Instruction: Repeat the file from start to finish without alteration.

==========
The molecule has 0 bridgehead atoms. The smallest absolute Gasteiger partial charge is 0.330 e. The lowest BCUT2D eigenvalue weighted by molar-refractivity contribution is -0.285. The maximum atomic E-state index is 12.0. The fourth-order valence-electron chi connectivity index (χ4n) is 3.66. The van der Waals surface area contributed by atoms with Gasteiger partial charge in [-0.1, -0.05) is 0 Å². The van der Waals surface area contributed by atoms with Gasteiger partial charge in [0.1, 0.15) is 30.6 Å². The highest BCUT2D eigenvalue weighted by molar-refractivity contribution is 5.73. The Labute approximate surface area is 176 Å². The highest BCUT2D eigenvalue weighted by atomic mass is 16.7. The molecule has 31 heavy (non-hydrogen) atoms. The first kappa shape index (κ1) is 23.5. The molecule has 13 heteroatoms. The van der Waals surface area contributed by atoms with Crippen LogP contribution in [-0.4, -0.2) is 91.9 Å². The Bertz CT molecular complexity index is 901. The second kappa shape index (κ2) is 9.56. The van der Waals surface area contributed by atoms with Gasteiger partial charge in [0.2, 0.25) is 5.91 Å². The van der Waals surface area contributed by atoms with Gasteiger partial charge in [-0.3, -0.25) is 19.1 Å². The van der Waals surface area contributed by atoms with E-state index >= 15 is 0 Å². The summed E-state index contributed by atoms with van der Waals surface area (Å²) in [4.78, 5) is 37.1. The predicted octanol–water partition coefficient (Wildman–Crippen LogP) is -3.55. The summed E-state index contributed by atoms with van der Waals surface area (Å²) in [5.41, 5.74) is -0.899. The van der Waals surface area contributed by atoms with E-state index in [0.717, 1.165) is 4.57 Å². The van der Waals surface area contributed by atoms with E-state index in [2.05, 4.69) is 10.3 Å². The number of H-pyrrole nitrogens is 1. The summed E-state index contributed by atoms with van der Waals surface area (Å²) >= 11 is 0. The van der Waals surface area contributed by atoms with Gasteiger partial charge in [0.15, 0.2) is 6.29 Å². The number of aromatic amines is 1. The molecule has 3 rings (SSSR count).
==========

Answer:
The molecule has 0 bridgehead atoms. The smallest absolute Gasteiger partial charge is 0.330 e. The lowest BCUT2D eigenvalue weighted by molar-refractivity contribution is -0.285. The maximum atomic E-state index is 12.0. The fourth-order valence-electron chi connectivity index (χ4n) is 3.66. The van der Waals surface area contributed by atoms with Gasteiger partial charge in [-0.1, -0.05) is 0 Å². The van der Waals surface area contributed by atoms with Gasteiger partial charge in [0.1, 0.15) is 30.6 Å². The highest BCUT2D eigenvalue weighted by molar-refractivity contribution is 5.73. The Labute approximate surface area is 176 Å². The highest BCUT2D eigenvalue weighted by atomic mass is 16.7. The molecule has 31 heavy (non-hydrogen) atoms. The first kappa shape index (κ1) is 23.5. The molecule has 13 heteroatoms. The van der Waals surface area contributed by atoms with Crippen LogP contribution in [-0.4, -0.2) is 91.9 Å². The Bertz CT molecular complexity index is 901. The second kappa shape index (κ2) is 9.56. The van der Waals surface area contributed by atoms with Gasteiger partial charge in [0.2, 0.25) is 5.91 Å². The van der Waals surface area contributed by atoms with Gasteiger partial charge in [-0.3, -0.25) is 19.1 Å². The van der Waals surface area contributed by atoms with E-state index >= 15 is 0 Å². The summed E-state index contributed by atoms with van der Waals surface area (Å²) in [4.78, 5) is 37.1. The predicted octanol–water partition coefficient (Wildman–Crippen LogP) is -3.55. The summed E-state index contributed by atoms with van der Waals surface area (Å²) in [5.41, 5.74) is -0.899. The van der Waals surface area contributed by atoms with E-state index in [0.717, 1.165) is 4.57 Å². The van der Waals surface area contributed by atoms with E-state index in [2.05, 4.69) is 10.3 Å². The number of H-pyrrole nitrogens is 1. The summed E-state index contributed by atoms with van der Waals surface area (Å²) >= 11 is 0. The van der Waals surface area contributed by atoms with Gasteiger partial charge in [0.15, 0.2) is 6.29 Å². The number of aromatic amines is 1. The molecule has 3 rings (SSSR count).